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Joe Shore, Marilyn Monroe (In shorts), 1952 © Joe Shore and Fahey/Klein Gallery, LA
Joe Shore, Marilyn Monroe (In shorts), 1952 © Joe Shore and Fahey/Klein Gallery, LA

In 1956, Harry Callahan (1912-1999) ran the photography department of the Institute of Design in Chicago. He received a grant from the Graham Foundation to create a project of his choice. Momentarily tempted to use this money to go to Northern Michigan, Callahan took a year-long sabbatical and, on the advice of Edward Steichen, left for Europe with his wife Eleanor and  daughter Barbara, then seven years old. After two months in Germany, he traveled to Aix-en-Provence from September 1957 to July 1958.

It is a total culture shock for those who have never left the north of the United States. Although just discovering Europe for the first time and the “picturesque” of this little French village (these are his own words), Harry Callahan shows in his photos taken in Aix-en-Provence the same rigor and the same aesthetic preoccupations as those previously taken in Chicago and the American Midwest: his relationship with the city and the architecture, his photos of streets whose furtive silhouettes are often feminine, his minimalist approach towards nature, and, of course, the constant presence of Eleanor, his spouse. Going from an American metropolis and the vast expanses of Michigan and Wisconsin to a small city in the South of France, Harry Callahan did not stop revisiting his work and perfecting his graphic obsessions. He photographed in the morning and dedicated his afternoons to working in the laboratory, as he had always done.

Callahan was not interested in the rich architecture of Aix-en-Provence, nor in its historical heritage, but found in its streets, sunny even in the winter, the ideal stage for his studies of shadow and light and the graphics of ordinary facades. From the Cours Mirabeau, a vast promenade bordered with hotels from the 18th century adorned with rich fountains and plane-trees, he only retained the minuscule figurines emerging from the intense, deep black.

The images made by Harry Callahan in Aix-en-Provence makes up one of the rare cases where a master of American street photography in the 1950s is confronted with the decor of a small European village with its narrow streets and modest boutiques, keeping a certain distance from the inhabitants of the city. From the French Archives, he was able to create a cold and distanced poetry without any nostalgia. As for the nature studies, some were taken in the garden of the house where he was staying on the way to Sainte-Victoire Mountain, dear to Cézanne.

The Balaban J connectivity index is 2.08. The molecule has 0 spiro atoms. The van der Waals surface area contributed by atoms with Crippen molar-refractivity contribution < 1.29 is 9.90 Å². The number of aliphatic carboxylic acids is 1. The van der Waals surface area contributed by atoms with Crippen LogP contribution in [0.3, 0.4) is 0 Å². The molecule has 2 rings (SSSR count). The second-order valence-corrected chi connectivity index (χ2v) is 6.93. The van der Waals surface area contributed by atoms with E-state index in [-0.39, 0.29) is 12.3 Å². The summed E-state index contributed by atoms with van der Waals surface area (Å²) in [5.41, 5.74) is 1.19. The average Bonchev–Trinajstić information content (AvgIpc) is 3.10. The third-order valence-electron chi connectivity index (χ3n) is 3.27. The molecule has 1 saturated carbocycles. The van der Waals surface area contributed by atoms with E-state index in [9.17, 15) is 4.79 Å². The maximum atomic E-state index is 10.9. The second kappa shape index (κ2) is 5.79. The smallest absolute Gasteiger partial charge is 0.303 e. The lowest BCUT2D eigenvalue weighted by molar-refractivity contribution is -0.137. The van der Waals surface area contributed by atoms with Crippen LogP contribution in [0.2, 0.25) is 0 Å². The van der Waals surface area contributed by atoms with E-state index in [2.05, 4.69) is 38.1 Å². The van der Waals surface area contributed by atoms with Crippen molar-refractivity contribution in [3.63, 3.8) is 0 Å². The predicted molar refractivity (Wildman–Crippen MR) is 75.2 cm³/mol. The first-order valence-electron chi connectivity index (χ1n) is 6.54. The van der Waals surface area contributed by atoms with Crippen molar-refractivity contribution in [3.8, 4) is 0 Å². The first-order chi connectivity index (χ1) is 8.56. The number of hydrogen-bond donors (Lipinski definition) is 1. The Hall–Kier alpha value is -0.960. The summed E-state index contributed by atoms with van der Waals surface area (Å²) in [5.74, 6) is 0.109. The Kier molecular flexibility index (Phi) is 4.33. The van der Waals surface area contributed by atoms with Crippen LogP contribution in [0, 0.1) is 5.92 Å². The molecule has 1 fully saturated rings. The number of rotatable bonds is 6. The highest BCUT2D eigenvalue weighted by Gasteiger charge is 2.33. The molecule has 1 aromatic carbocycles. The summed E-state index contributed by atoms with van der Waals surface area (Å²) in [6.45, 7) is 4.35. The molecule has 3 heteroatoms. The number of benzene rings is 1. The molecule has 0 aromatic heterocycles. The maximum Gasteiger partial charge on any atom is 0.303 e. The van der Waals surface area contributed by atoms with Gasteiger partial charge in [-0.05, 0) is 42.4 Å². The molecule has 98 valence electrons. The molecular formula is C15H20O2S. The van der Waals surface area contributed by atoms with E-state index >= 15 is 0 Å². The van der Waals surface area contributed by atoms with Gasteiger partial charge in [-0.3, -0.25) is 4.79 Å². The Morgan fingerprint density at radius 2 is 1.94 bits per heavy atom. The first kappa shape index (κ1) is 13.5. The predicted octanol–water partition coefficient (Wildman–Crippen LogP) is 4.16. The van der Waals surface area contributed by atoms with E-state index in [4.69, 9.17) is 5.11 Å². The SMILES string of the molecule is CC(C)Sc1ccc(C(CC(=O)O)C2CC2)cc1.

There, Callahan pursued his minimalist approach of taking landscapes, favoring tighter motifs, and extending his experimental and formal research. Callahan taught at the Institute of Design in Chicago, a manifestation of the New Bauhaus by Moholy-Nagy who had hired him in 1946, while fully using the photographic resources to translate his own feelings. He had already made some double-exposures, but the symbiosis between the landscapes of Provence and Eleanor’s body were a real revelation for him, and he was driven to include them in multiple variations. Asked about his photos, Harry Callahan responded that each time that he looked at the landscape, he thought of Eleanor.

Harry Callahan revealed in some rare interviews how much his stay in Aix-en-Provence with his wife and daughter was a moment of plentitude and absolute pleasure. Speaking of this trip, the first that he undertook abroad, he proclaimed, “I just know that, in one way or another, Europe had a key influence on me.”

Seduced by a project of la Maison Européenne de la Photographie’s, whose work site he discovered in 1994, he revisited his personal archive with his friend and gallerist Peter MacGill and selected 130 original prints (most of which are unpublished) under the name French Archives to give to the museum. This first gesture of trust and support by a major American photographer undeniably marked an important step in creating the MEP’s collection.

Harry Callahan, French archives Aix-en-Provence 1957-1958
Through January 29, 2017
Maison Européenne de la Photographie
5/7 rue de Fourcy
75004 Paris

Exhibition catalogue published by Actes Sud, 35€

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